Gradual and uneven progress in the housing market continues without government support. The market has shown remarkable improvement from the initial drop after the expiration of the home buyer tax credit this past July. Although higher-than-normal distressed and all-cash sales continue to skew the overall picture of home prices downward, inventory remains at pretax credit expiration levels. As economists anticipate rates at or above 6% by the end of 2012, buying activity is expected to continue its upward momentum.
Increasing signs of inflation have been a recent item of concern. Driven by unrest in the Middle East, the retail price of gas has risen by 25% since the year began and 89% from this time two years ago. In his first-ever press conference, Federal Reserve Chairman Ben Bernanke noted the Fed believes these price increases are transitory and will not have a major impact on the U.S. economy. However, according to NAR’s chief economist, for each $10 per barrel rise in oil prices, $80 billion is removed from the economy.
Bernanke stated that the Fed will keep a close eye on the impact of oil prices on the economy as it considers policy changes. Although inflation is up for the first quarter, price gains excluding food and fuel slowed in March, helping consumers to feel less constricted.
As the economy improves, stimulus efforts by the government and the Federal Reserve Board will gradually wind down, which typically spurs rising interest rates to keep inflation in check. Meanwhile, buyers continue to benefit from historically favorable buying conditions and sellers are encouraged by increased market stability.
After rising above 5% for the first time in ten months in early February, rates have remained stable in the 4.8% range. They are still expected to follow an upward trend throughout the year. As the overall economic recovery remains on track, rates will likely rise to keep inflation in check. Buyers wanting to capture the savings in monthly payments that a historically low-interest rate affords are expected to move quickly to take advantage of excellent buying conditions.
Home sales were up 3.7% in March compared to the previous month but were down 6.3% compared to the same time last year when the impact of the tax credit was nearing its peak. Gradual but uneven improvement is expected to continue. In fact, home sales have increased six of the past eight months. The general trend of improvement remains a positive signal, as home sales remain up 32% since the low in July and are down only 12% since the peak last April, which was induced by the tax credit deadline of a signed contract by the end of that month.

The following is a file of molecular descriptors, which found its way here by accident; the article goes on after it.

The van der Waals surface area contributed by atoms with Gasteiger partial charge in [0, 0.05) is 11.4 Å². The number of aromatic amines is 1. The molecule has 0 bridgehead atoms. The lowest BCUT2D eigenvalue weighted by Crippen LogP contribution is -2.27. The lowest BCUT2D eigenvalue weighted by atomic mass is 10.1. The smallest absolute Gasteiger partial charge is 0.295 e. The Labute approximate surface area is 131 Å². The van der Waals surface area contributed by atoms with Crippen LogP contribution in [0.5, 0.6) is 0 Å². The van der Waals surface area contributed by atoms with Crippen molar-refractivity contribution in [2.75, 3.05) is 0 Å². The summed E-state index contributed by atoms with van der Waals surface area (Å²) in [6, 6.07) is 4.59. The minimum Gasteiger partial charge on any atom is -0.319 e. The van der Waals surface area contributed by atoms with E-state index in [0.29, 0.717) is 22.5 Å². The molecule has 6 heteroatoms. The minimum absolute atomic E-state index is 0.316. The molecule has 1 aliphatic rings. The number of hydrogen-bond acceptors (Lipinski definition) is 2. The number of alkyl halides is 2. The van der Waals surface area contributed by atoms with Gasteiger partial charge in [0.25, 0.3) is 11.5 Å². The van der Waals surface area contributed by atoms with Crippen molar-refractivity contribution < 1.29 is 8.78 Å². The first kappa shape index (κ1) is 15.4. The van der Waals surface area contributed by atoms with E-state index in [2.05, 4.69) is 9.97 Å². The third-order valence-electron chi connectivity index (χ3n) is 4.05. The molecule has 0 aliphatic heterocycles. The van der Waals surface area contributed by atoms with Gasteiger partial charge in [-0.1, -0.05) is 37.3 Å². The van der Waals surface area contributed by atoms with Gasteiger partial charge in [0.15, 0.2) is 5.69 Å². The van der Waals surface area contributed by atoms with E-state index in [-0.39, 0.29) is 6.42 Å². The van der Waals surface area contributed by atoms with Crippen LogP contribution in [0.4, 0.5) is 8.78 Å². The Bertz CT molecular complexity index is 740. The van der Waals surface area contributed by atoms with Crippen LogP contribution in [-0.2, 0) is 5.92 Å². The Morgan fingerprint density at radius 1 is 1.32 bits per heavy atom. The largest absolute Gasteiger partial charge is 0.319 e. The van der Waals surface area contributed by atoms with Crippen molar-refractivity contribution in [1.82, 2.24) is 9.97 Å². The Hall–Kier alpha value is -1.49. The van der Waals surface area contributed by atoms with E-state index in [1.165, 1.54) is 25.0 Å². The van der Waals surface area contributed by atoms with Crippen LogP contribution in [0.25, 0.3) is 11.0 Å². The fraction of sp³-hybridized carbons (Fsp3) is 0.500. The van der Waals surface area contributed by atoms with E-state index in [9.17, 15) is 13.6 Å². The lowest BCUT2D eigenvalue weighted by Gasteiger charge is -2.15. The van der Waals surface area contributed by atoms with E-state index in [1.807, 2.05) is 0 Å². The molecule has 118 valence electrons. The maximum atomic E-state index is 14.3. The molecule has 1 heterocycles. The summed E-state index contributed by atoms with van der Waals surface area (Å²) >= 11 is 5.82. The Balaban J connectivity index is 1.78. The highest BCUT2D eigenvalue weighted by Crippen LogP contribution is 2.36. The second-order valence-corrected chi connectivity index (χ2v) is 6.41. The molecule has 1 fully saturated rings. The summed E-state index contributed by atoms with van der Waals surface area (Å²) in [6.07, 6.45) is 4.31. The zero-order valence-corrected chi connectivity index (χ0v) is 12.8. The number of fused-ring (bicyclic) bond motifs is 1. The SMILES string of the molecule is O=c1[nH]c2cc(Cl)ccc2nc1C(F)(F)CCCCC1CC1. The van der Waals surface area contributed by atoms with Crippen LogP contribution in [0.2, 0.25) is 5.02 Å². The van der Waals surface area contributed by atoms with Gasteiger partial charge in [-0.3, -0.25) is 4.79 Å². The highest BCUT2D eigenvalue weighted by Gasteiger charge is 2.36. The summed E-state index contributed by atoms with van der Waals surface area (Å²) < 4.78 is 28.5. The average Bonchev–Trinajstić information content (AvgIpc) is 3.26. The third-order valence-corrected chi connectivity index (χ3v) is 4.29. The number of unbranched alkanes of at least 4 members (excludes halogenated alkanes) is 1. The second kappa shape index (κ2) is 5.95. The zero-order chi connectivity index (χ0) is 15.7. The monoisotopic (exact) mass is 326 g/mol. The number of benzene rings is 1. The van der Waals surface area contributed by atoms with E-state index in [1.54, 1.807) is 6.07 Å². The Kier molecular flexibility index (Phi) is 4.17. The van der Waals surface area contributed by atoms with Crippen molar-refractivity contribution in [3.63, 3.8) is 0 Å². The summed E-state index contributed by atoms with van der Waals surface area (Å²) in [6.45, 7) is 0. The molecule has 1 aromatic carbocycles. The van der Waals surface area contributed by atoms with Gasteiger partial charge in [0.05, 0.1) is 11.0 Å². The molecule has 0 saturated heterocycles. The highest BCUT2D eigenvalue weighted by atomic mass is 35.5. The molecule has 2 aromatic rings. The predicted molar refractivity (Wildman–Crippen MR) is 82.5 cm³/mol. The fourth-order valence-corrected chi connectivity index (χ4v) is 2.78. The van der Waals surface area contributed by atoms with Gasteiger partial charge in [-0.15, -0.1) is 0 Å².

Home prices rebounded 2.2% in March with median home prices rising to $159,600. This is 5.9% below the year-ago level and keeps the median price close to 2002 levels. Continuing February’s trend, two out of every five homes sold during March, or 40% of sales, were distressed properties, which typically sell at a 10%-20% discount. The decline in home prices is less indicative of individual home values and more reflective of a large number of less expensive homes selling and bargains that are getting snapped up. Investors represented 22% of sales, and all-cash buyers were at a record high of 35% of sales in March. Prices and mortgage rates remain favorable for buyers for the spring selling season.
The supply of homes measured in months on the market, if sales continue at their current pace, remained stable compared to the previous month. This is the third-lowest level since June. Inventory levels remain 33% below its peak of 12.5 months in July and only slightly above where it was last year when the tax credit was in full swing.
Additional Information for Buyers and Sellers
Staging is an increasingly important component, not only in selling a home but also in attracting would-be buyers. Even with all of the commonly accepted advantages of staging, only about 1 in 3 sellers stage their home.
The average increase in list-to-sell in stages homes: 1.07%?
The average cost of staging: $250
?Potential benefit based on a $200,000 home: $3150
The Internet is one of the main sources of information buyers use during the home search process, and staging is key to showing the home at its best online.
Rooms that sellers stage most often:
Living Room: 73%
Master Bedroom: 58%
Dining Room: 49%
Master Bath: 45%
All Rooms: 37%
The cost of staging is minimal compared to the benefits: more showings and ultimately a higher percentage of asking price.
For further clarification of any of your real estate questions, please do not hesitate to call me or any member of the Barb Bottitta Team at 610-398-8408. Each and every person’s needs are unique, and determining if now is the right time for you to buy or sell a home can be addressed.
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